Sweeping through Normandy to Omaha Beach

Anyone who has explored the beautiful back roads of Normandy will understand why Hitler’s tanks struggled there.

The roads and lanes of this historic area of north-west France are generally pencil-thin; more suited to bicycles than anything else; and bordered by tall, dense and tangled hedgerows.  

As you pass through towns, the roads can sometimes be so narrow it feels almost possible to reach out and touch the buildings on either side.

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Partly shaped by modern warfare, some of Normandy seem monotonously flat, with huge swathes of agricultural and grazing land, broken by church steeples rising above towns and villages.

As the centenary of the end of World War I approaches, we’ve reflected on our sweep through Normandy’s beaches, bunkers and cemeteries.

It was a stunning Spring day and the fields of yellow rapeseed, apple orchards and dairying land were a far cry from the region’s past military role.

Driving from Paris, we stopped first at Armien to check out the city’s famous cathedral, sitting on a ridge overlooking the mighty River Somme.

Built between 1220 and about 1270, the Gothic cathedral is said to be the 19th largest church in the world – and the biggest of its kind in France.

Armien was fought over during both the First and Second World Wars, suffering considerable damage and being occupied several times by both sides.

The 1918 Battle of Amiens was the opening phase of the Hundred Days Offensive which led directly to the Armistice with Germany that ended the war.

Armien was also heavily bombed by the Royal Air Force during the Second World War.

From Armien, we pushed through the Normandy countryside to the historic cities of Caen and Rouen, before hitting the famous sands of Omaha Beach.

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Caen has a popular museum dedicated to the World War II D-Day landings, while Rouen boasts prominent quays on the river Seine, an historic city centre, and magnificent gothic cathedral.

Much of the city area south of the cathedral also has its own World War II story – flattened by Allied bombing raids and completely rebuilt.

We wandered through the city centre which was occupied by the English during the Hundred Years War and where the French heroine, Joan of Arc was tried for heresy and burned at the stake in 1431.

At Omaha Beach, we visited the Normandy American Cemetery and Memorial (main photo) high on a clifffront facing the British channel.

This is quite a remarkable memorial, featuring the big areas of white crosses so common along the Normandy beaches.

From here, we swung along the shores, heading for the Opal Coast and the channel ferry port of Calais toboard a hovercraft for Britain.

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Aussie music in Paris

The didgeridoo makes a distinctive sound all its own. You don’t easily confuse it with other musical instruments.

But you automatically associate the deep, earthy growl of the didgeridoo with outback Australia or with buskers in Sydney, Brisbane or Perth – certainly not glamorous Paris, France.

Imagine our surprise then as we came face to face with didgeridoo music swirling around the butte Montmartre, mingling with the chatter of tourists outside the Basilica of Sacré-Cœur.IMG_0900 We love Paris and, like most people, much of our passion is for the glamour, chic and carefree atmosphere of the City of Light.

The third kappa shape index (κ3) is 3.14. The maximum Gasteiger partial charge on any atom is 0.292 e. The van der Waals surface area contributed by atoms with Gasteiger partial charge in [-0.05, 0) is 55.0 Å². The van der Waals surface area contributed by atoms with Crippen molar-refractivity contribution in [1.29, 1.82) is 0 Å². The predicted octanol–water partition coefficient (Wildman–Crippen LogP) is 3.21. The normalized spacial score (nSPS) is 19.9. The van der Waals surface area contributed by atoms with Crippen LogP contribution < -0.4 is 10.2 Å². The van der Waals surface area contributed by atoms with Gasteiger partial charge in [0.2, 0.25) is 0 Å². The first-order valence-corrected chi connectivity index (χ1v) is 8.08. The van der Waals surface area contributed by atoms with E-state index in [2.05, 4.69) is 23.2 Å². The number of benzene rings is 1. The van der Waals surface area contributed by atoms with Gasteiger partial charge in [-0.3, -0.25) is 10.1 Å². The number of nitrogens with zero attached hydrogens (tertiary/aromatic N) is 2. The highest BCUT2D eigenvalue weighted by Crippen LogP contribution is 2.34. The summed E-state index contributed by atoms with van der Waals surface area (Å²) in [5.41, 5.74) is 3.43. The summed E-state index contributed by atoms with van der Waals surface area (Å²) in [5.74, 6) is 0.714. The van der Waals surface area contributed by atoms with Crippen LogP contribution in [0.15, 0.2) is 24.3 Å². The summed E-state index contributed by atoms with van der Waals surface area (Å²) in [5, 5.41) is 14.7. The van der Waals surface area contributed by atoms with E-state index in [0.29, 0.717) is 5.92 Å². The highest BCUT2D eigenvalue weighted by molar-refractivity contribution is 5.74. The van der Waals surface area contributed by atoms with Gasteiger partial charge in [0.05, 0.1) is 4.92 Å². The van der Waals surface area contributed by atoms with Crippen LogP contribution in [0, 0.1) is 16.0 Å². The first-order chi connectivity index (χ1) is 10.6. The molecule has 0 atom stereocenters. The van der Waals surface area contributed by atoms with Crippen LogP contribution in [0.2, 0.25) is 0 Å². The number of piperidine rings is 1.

With its secluded parks, artists’ studios, cafes and restaurants, Paris exudes romance like no other city we have ever experienced. We soaked it up – the delightful sound of the French language; the early morning smell of coffee and freshly-baked bread; and the colours of the artists and easels on Montmartre – the highest point in the city.

The romanticism of Paris couldn’t get much better. But then, as we paused to admire Sacre-Coeur, the drone of didgeridoo music took us completely by surprise.Sacre-coeur-interior Don’t get us wrong: it wasn’t offensive or overwhelming and didgeridoo music has long been a world sound – certainly not restricted to Australia.

It was just totally unexpected.

Here we were, a world away from ‘down under’, revelling in Parisian art and architecture, cityscape and riverbanks as we had earlier strolled along the Champs-Élysées and the Avenue de la Grande Armée – and ascended the Eiffel Tower. But suddenly, our homeland caught up amid our new-found bohemia.

image010We looked at each other and collapsed in laughter. The didgeridoo music – coming from somewhere below Montmartre – seemed so out-of-place echoing through narrow streets that had changed little since the 1800’s. In fact, when we thought about it, the situation was probably rather apt, given that the didgeridoo is an ancient instrument, possibly as much as 1,500 years old.

This incident made our visit to Sacre-Coeur all the more memorable. The Basilica is certainly stunning. We never tire of this marvellous icon in a city that also boasts wonders like the Palais Garnier opera house; Notre Dame Cathedral; the Louvre museum; and the Arc de Triomphe de l’Étoile.

Credit for photograph of Sacre-Coeur interior:   Nave, apse and altar of the Sacré-Cœur Basilica, Paris, France. Date 9 May 2006 Source Own work Author Matthew Clemente

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